The STEP 2005/07, along with previous STEPs, can be viewed at

Questions and answers are attached.

STEP 2005-07: Questions and Answers

What is the STEP and the Tertiary Education Strategy?

The Tertiary Education Strategy (TES) and Statement of Tertiary Education Priorities (STEP) dovetail together – the TES is a longer-term high-level document outlining the government’s strategic vision for tertiary education, while the STEP focuses on shorter-term deliverables.

The TES comprises six broad strategies: foundation skills, skills for a knowledge society, high quality research, Mâori and Pasifika development and capability and quality. The TES requires a culture shift in the tertiary education system – so that tertiary education organisations (TEOs) actively and continually contribute to a system of high quality teaching, learning and research that meets the needs of New Zealanders in a changing, and increasingly complex world.

The STEP reflects the strategies in the TES but with a shorter-term focus. It maps out the government’s priorities for the performance of the entire tertiary education system, in line with the overall strategy for the sector.

What are the differences between this STEP and the last two?

The previous two STEPs focused on building the infrastructure of the reforms and the capability of TEOs. This new STEP shifts the emphasis from system capability to the themes of quality and relevance.

Both the latest STEP and previous versions are available from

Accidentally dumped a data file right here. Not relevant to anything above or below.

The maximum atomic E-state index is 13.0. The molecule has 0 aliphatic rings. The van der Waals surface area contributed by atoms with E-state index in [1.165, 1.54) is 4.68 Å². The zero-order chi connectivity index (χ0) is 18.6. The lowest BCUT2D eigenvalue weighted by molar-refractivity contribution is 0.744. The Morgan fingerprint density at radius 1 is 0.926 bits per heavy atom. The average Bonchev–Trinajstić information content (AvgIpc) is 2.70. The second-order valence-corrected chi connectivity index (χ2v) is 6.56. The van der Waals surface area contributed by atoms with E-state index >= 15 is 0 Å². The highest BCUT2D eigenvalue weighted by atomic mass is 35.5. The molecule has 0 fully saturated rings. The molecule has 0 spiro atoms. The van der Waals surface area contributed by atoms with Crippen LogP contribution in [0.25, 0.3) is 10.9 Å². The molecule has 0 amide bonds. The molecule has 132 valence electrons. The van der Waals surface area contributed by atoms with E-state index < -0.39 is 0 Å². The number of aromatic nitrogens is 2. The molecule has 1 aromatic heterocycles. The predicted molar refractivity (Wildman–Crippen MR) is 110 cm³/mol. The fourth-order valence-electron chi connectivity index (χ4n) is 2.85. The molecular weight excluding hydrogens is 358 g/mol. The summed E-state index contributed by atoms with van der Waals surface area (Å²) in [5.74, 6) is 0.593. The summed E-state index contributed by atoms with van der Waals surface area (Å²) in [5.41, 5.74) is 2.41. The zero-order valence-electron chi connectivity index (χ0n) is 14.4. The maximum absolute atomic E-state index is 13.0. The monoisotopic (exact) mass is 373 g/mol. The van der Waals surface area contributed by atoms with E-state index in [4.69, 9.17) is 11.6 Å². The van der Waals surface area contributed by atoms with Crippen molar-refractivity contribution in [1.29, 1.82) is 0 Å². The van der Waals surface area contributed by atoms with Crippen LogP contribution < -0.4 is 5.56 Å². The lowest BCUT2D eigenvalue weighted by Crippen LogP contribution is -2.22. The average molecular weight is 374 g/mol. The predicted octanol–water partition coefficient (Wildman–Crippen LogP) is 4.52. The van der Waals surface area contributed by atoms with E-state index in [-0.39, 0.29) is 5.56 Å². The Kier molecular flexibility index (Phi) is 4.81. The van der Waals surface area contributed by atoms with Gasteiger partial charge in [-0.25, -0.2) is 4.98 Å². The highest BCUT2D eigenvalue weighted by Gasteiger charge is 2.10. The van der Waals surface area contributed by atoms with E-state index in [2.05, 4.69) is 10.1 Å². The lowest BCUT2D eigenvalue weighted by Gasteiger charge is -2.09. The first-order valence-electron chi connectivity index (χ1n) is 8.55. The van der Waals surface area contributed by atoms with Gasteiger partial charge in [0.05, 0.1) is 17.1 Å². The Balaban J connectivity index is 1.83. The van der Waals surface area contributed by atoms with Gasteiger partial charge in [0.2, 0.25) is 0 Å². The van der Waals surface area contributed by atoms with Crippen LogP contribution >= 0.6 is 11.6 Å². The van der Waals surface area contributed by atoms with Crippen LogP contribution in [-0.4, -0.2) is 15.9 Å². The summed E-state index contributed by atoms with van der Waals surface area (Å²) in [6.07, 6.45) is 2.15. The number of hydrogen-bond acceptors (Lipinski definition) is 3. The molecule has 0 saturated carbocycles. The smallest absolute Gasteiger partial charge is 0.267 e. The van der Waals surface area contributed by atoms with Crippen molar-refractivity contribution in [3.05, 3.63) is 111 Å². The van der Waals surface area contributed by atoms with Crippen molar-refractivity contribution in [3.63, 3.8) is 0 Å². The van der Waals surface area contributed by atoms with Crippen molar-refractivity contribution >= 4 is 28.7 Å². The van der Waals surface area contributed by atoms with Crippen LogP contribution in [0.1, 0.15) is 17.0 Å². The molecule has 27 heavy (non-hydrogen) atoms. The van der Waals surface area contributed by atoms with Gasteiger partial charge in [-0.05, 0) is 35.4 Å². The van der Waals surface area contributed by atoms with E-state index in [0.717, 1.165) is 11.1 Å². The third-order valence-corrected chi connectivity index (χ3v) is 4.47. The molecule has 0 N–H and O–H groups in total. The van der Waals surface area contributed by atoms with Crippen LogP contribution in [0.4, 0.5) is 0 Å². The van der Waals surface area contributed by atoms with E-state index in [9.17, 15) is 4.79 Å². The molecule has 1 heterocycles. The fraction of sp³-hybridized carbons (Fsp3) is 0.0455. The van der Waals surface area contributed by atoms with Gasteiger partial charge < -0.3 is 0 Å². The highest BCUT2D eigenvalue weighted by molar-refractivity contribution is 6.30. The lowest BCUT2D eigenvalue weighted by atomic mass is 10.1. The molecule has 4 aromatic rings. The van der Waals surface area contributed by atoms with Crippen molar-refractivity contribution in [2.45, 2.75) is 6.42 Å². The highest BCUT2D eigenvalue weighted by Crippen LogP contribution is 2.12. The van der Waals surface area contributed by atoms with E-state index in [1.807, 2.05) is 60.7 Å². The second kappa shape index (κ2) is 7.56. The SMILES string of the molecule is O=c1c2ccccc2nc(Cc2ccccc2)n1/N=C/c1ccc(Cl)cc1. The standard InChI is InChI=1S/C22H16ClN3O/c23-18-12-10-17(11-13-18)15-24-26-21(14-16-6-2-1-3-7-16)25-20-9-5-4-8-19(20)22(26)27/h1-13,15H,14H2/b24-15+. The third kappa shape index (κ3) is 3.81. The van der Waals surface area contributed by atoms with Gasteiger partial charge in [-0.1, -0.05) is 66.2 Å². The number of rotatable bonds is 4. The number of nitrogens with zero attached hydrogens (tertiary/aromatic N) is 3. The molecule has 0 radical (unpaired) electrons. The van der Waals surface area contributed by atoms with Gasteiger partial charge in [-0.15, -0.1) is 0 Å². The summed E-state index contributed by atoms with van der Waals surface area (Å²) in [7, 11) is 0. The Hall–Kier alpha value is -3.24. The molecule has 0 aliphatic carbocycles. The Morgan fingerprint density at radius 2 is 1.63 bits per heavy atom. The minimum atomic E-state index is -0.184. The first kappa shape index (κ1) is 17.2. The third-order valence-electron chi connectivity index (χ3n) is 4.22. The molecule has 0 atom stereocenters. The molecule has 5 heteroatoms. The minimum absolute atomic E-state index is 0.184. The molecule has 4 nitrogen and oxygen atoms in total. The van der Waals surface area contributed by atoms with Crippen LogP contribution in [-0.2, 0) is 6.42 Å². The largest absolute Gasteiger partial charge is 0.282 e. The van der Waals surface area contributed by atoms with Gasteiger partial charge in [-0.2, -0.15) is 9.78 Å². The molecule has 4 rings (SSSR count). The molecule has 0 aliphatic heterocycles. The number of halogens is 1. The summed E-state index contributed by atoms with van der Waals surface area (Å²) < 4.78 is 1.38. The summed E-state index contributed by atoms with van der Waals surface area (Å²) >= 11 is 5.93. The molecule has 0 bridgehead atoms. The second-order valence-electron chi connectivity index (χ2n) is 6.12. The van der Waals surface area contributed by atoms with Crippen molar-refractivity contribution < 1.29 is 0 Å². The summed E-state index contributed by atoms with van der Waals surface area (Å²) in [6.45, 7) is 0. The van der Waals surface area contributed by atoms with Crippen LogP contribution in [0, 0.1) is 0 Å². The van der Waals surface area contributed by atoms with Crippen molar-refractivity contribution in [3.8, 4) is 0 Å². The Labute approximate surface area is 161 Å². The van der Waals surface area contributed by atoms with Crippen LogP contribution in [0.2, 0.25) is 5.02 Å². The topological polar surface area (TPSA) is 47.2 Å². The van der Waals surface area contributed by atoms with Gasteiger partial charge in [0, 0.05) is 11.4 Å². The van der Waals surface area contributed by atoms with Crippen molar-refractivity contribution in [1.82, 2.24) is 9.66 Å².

The new STEP is much more specific about the actions needed now. For example, it sets out the government’s definition as to the characteristics of tertiary education provision that is strategically relevant. It also specifies the particular roles that the various TEOs play in providing tertiary education, and the need for greater differentiation.

Unlike previous STEPs which were structured around specific objectives in the TES, the new STEP follows four key themes:
- investing in excellence in teaching, learning and research;
- increasing the relevance of skills and knowledge to meet national goals;
- enabling students and learners to access excellent and relevant tertiary education, and progress to higher levels of study and achievement; and
- enhancing capability and information quality in the tertiary system to support learning, teaching and research.

This changed format is in order to give greater clarity and specificity.

How will the work outlined in the STEP be carried out?
- In general, the Tertiary Education Commission gives effect to the STEP through:
- negotiating charters with tertiary education organisations;
- negotiating and approving profiles – or parts of profiles – for funding purposes (see below for more information on profiles);
- allocating funds to organisations; and
- building the capability of organisations.
- Through the series of reviews announced in February by the Tertiary Education Commission

These are a review of private training establishment (PTE) provision, a review of sub-degree programmes in the A1/J1 funding categories, a review of dive provision and a review of overlapping provision between Industry Training Organisations and polytechnics.

The review on sub-degree provision is focussing on courses that
- have large EFTS volumes and/or have experienced rapid growth;
- have limited assessment content;
- have limited connection to labour market needs, or are largely formalising learning that was previously happening in an informal and unfunded setting; and